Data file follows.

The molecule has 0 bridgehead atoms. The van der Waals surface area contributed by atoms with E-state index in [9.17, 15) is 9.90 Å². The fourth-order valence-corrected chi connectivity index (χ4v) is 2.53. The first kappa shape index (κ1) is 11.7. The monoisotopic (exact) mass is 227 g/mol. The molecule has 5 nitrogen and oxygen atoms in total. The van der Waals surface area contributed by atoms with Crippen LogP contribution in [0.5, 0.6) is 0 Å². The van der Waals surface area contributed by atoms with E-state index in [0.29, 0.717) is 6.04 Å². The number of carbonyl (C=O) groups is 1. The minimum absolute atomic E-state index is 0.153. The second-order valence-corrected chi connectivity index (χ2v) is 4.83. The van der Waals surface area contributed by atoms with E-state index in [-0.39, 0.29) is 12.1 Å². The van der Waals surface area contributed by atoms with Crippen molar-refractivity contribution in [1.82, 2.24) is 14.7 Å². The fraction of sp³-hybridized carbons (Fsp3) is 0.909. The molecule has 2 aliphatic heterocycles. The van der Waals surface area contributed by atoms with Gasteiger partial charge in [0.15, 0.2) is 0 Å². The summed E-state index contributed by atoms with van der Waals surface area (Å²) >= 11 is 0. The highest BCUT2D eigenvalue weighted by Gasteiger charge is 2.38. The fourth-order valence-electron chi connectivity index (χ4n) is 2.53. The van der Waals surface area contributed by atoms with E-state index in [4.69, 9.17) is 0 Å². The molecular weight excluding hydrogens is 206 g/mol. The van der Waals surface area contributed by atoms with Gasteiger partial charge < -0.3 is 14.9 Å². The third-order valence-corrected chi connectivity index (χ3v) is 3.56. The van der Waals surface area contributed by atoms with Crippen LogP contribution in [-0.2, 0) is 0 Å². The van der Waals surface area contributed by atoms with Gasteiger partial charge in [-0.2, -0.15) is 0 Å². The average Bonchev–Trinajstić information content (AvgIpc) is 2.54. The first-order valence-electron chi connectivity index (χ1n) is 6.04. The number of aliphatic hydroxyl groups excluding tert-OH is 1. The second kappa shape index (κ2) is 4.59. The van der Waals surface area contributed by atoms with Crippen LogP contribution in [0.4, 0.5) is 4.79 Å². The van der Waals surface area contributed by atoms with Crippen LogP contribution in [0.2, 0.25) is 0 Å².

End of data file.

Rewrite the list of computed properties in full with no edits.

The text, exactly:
The molecule has 0 bridgehead atoms. The van der Waals surface area contributed by atoms with E-state index in [9.17, 15) is 9.90 Å². The fourth-order valence-corrected chi connectivity index (χ4v) is 2.53. The first kappa shape index (κ1) is 11.7. The monoisotopic (exact) mass is 227 g/mol. The molecule has 5 nitrogen and oxygen atoms in total. The van der Waals surface area contributed by atoms with Crippen LogP contribution in [0.5, 0.6) is 0 Å². The van der Waals surface area contributed by atoms with E-state index in [0.29, 0.717) is 6.04 Å². The number of carbonyl (C=O) groups is 1. The minimum absolute atomic E-state index is 0.153. The second-order valence-corrected chi connectivity index (χ2v) is 4.83. The van der Waals surface area contributed by atoms with E-state index in [-0.39, 0.29) is 12.1 Å². The van der Waals surface area contributed by atoms with Crippen molar-refractivity contribution in [1.82, 2.24) is 14.7 Å². The fraction of sp³-hybridized carbons (Fsp3) is 0.909. The molecule has 2 aliphatic heterocycles. The van der Waals surface area contributed by atoms with Gasteiger partial charge in [0.15, 0.2) is 0 Å². The summed E-state index contributed by atoms with van der Waals surface area (Å²) >= 11 is 0. The highest BCUT2D eigenvalue weighted by Gasteiger charge is 2.38. The fourth-order valence-electron chi connectivity index (χ4n) is 2.53. The van der Waals surface area contributed by atoms with E-state index in [4.69, 9.17) is 0 Å². The molecular weight excluding hydrogens is 206 g/mol. The van der Waals surface area contributed by atoms with Gasteiger partial charge < -0.3 is 14.9 Å². The third-order valence-corrected chi connectivity index (χ3v) is 3.56. The van der Waals surface area contributed by atoms with Crippen LogP contribution in [-0.2, 0) is 0 Å². The van der Waals surface area contributed by atoms with Gasteiger partial charge in [-0.2, -0.15) is 0 Å². The average Bonchev–Trinajstić information content (AvgIpc) is 2.54. The first-order valence-electron chi connectivity index (χ1n) is 6.04. The number of aliphatic hydroxyl groups excluding tert-OH is 1. The second kappa shape index (κ2) is 4.59. The van der Waals surface area contributed by atoms with Crippen LogP contribution in [0.4, 0.5) is 4.79 Å². The van der Waals surface area contributed by atoms with Crippen LogP contribution in [0.2, 0.25) is 0 Å².